Science, Technology, Engineering, and Math Education
The United States cannot remain the world leader in scientific discovery and innovation unless it continues to invest in educating Americans in science, technology, engineering, and math education – more commonly referred to as STEM education. It is imperative that we give our children the best chance to succeed in an ever-changing global economy. Yet despite the growing importance of STEM fields, American students continue to perform poorly on international tests of science and math compared to other industrialized nations. We must improve investments now to prepare them for the jobs of tomorrow - and that includes producing qualified teachers to guide them.
In the U.S. House of Representatives, I was a founding co-chairman of the STEM Education Caucus, and I am now a member of the Senate STEM Education Caucus.
Colorado’s aerospace industry is a critical component of the state’s economy. However, these companies are impeded by outdated and unnecessary export controls that put them at a disadvantage relative to foreign competitors. I supported legislation that would free these companies to more effectively compete in global markets. It is past time we updated these controls to improve national security and enhance our economic competitiveness. Similar legislation was eventually signed into law as part of the National Defense Authorization Act of 2013.
I co-chair the bipartisan Senate Science and Technology Caucus with Senator Lamar Alexander of Tennessee. The caucus educates Members of Congress and their staffs about issues important to the science and technology community by bringing some of the nation’s leading experts to Capitol Hill. Recent events hosted by the caucus focused on science, technology, engineering and math education, space technology and advanced computing.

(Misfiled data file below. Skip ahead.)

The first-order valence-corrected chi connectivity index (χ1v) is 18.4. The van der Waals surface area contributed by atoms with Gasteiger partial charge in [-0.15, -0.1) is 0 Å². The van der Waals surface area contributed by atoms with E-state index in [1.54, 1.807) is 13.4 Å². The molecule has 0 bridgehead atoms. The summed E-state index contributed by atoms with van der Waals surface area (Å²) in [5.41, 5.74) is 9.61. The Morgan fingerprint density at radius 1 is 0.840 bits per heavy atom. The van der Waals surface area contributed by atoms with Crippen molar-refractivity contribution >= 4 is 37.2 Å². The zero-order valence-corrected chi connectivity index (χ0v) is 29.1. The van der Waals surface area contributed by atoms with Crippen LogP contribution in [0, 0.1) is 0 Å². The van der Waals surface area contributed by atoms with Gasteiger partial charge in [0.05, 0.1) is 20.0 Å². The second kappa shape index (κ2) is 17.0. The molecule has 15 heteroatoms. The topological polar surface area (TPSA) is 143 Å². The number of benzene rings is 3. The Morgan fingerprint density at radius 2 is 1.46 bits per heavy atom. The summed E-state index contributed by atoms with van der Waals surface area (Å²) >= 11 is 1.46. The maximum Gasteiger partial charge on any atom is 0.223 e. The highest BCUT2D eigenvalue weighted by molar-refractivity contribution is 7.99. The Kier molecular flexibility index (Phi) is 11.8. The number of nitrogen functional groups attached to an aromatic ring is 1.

Colorado is positioned to lead the country in renewable energy. That's why I joined a bipartisan group of colleagues in introducing the American Energy and Job Promotion Act. This bill will extend several key renewable energy tax credits, like the production tax credit for wind, biomass, geothermal, hydropower, and other renewables. This measure, and others that I have supported, could help Americans reduce their energy costs at home and at the pump. Clean energy has great potential in Colorado and the U.S. to create new jobs and help us win the global energy race - but this will not happen without support from the federal government.
Renewable energy is a crucial element of Colorado and America’s economic and energy future, supporting thousands of jobs while reducing impacts on the environment. I want to ensure that the tremendous growth in this field over the last decade continues into the next one. That is why I support extending key renewable energy tax credits, like the Production Tax Credit and Section 1603, to help to give the industry the certainty it needs for sustained growth that will create good, long-term jobs. These incentives are critical to help companies leverage private investment to create good-paying jobs in Colorado. I recently joined with several other Senators in sending letters to Senate leadership emphasizing the importance of these tax credits.
I joined with Governor Hickenlooper and the entire Colorado congressional delegation on a bipartisan letter to the Association of Universities for Research in Astronomy (AURA) urging them to move the National Solar Observatory headquarters to the University of Colorado at Boulder. AURA eventually selected the University of Colorado as the winner. The new site will employ up to 70 scientists, engineers and staff with an annual payroll of about $20 million, and will require cutting-edge facilities to develop advanced instrumentation and conduct solar research.